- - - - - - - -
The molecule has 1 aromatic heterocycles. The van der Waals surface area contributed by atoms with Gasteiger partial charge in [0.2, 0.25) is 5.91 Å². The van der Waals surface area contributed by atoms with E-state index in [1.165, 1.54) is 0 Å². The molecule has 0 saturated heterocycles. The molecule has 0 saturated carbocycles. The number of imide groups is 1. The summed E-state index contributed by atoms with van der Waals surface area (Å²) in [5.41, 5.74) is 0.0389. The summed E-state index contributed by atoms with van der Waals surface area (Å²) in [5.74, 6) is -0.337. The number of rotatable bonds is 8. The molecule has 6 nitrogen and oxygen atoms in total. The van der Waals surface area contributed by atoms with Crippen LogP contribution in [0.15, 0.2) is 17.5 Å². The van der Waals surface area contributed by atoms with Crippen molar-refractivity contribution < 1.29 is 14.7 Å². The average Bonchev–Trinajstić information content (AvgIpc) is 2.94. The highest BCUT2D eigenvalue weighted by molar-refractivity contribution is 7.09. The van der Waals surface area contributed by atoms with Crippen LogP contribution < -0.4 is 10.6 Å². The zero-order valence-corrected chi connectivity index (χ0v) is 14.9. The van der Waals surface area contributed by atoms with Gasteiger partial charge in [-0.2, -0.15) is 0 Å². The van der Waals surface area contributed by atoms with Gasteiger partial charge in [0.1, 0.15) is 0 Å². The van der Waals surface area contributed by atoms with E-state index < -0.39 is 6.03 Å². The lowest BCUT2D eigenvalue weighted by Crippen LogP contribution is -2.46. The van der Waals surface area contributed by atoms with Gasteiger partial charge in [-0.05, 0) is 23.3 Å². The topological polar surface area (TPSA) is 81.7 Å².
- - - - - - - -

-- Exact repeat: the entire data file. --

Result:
The molecule has 1 aromatic heterocycles. The van der Waals surface area contributed by atoms with Gasteiger partial charge in [0.2, 0.25) is 5.91 Å². The van der Waals surface area contributed by atoms with E-state index in [1.165, 1.54) is 0 Å². The molecule has 0 saturated heterocycles. The molecule has 0 saturated carbocycles. The number of imide groups is 1. The summed E-state index contributed by atoms with van der Waals surface area (Å²) in [5.41, 5.74) is 0.0389. The summed E-state index contributed by atoms with van der Waals surface area (Å²) in [5.74, 6) is -0.337. The number of rotatable bonds is 8. The molecule has 6 nitrogen and oxygen atoms in total. The van der Waals surface area contributed by atoms with Crippen LogP contribution in [0.15, 0.2) is 17.5 Å². The van der Waals surface area contributed by atoms with Crippen molar-refractivity contribution < 1.29 is 14.7 Å². The average Bonchev–Trinajstić information content (AvgIpc) is 2.94. The highest BCUT2D eigenvalue weighted by molar-refractivity contribution is 7.09. The van der Waals surface area contributed by atoms with Crippen LogP contribution < -0.4 is 10.6 Å². The zero-order valence-corrected chi connectivity index (χ0v) is 14.9. The van der Waals surface area contributed by atoms with Gasteiger partial charge in [-0.2, -0.15) is 0 Å². The van der Waals surface area contributed by atoms with Gasteiger partial charge in [0.1, 0.15) is 0 Å². The van der Waals surface area contributed by atoms with E-state index < -0.39 is 6.03 Å². The lowest BCUT2D eigenvalue weighted by Crippen LogP contribution is -2.46. The van der Waals surface area contributed by atoms with Gasteiger partial charge in [-0.05, 0) is 23.3 Å². The topological polar surface area (TPSA) is 81.7 Å².